I feel very sad that my mother [the Nan or Nancy mentioned several times throughout the journal] knew nothing of it. He often wrote that he wondered how she was and what she was doing and I only found out about the journal myself because my cousin Peter happened to come across it when clearing out his mother’s [my auntie Minnie’s] affects, after she died. He then put it in a drawer and forgot about it for several decades. He was an old man when he passed it on to me in 2015 and asked if I would let uncle Vic’s kids know about it.

Thankfully, my daughter Lisa helped me scan the 60 odd pages in the small, buff coloured notebook. She then enlarged and attempted to clarify them, while taking great care not to lose the integrity of the original, sometimes scribbled, faded pencil handwriting.

I sent Ian, his eldest son, the original notebook, of which he knew nothing. We made 7 copies altogether and sent one to each of his 3 kids, another for cousin Peter and 1 each for me and my 2.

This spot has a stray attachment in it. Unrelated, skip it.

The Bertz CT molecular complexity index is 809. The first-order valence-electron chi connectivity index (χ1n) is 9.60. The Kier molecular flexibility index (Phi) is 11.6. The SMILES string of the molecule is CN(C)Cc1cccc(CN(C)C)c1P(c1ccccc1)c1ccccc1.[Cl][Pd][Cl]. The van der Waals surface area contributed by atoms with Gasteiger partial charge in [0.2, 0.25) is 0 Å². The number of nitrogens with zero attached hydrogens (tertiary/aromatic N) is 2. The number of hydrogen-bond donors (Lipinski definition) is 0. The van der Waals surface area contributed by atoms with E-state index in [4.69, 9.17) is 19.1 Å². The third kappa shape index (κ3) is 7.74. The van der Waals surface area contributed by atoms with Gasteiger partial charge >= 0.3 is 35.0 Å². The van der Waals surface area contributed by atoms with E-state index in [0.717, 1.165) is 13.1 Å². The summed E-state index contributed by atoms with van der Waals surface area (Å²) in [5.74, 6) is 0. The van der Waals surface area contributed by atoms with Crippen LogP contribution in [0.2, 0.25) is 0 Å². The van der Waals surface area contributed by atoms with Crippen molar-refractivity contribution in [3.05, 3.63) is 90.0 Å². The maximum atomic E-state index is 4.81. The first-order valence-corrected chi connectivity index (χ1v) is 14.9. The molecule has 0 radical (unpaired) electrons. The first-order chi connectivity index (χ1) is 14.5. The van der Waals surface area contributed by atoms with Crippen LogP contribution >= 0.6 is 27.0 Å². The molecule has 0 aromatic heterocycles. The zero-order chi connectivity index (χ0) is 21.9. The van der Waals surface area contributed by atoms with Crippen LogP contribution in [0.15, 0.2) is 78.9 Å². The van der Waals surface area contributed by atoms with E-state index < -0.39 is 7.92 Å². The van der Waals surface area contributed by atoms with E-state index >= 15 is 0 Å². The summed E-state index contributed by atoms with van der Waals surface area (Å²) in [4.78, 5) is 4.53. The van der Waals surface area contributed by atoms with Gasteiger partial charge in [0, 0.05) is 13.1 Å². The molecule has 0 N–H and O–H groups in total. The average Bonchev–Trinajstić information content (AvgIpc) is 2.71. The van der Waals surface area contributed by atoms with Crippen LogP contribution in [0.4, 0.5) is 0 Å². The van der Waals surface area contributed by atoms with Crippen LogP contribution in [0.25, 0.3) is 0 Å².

I heard recently that Ian has donated the original notebook to Bishop Auckland War Museum. Uncle Vic was a well-liked and highly respected Town Councillor for many years and a local park has since been created and named in his honour, with shiny brass plaque to prove it, something I’m sure he would have hated.

After reading through the journal, several times, I felt compelled to write a poem about the waste and futility of war and decided to set it during WW1, but, I have no idea why except that by distancing myself from it, might have made it a little easier to write…

ANSWERING THE CALL.
It had been such a long time since daybreak
and the fighting was not over yet.
He waited, next to the rest of his mates
with beads of sweat running down his neck.

Thinking of Mary, his sweetheart back home,
wondering when he’d see her again.
He pictured her face and her golden hair
instead of the mud and pouring rain.

Would she be waiting when all this was done?
Would she consent to become his bride?
Would they be happy and have many bairns?
Would they stay together all their lives?

Her eyes were the blue of forget-me-nots
and her lips were like soft pink rose buds.
She smelt of green meadows in early spring
and of fresh new growth, so clean and good.

He remembered her, standing in the lane,
with salty tears streaming down her face.
He wondered if she’d be there at the end
still dressed like a maid, in snow white lace.

His mother had cried as she waved farewell
and he just marched away from her arms.
His father had stood with stiff upper lip
while suppressing the worst of his qualms.

He had answered the call to arms with pride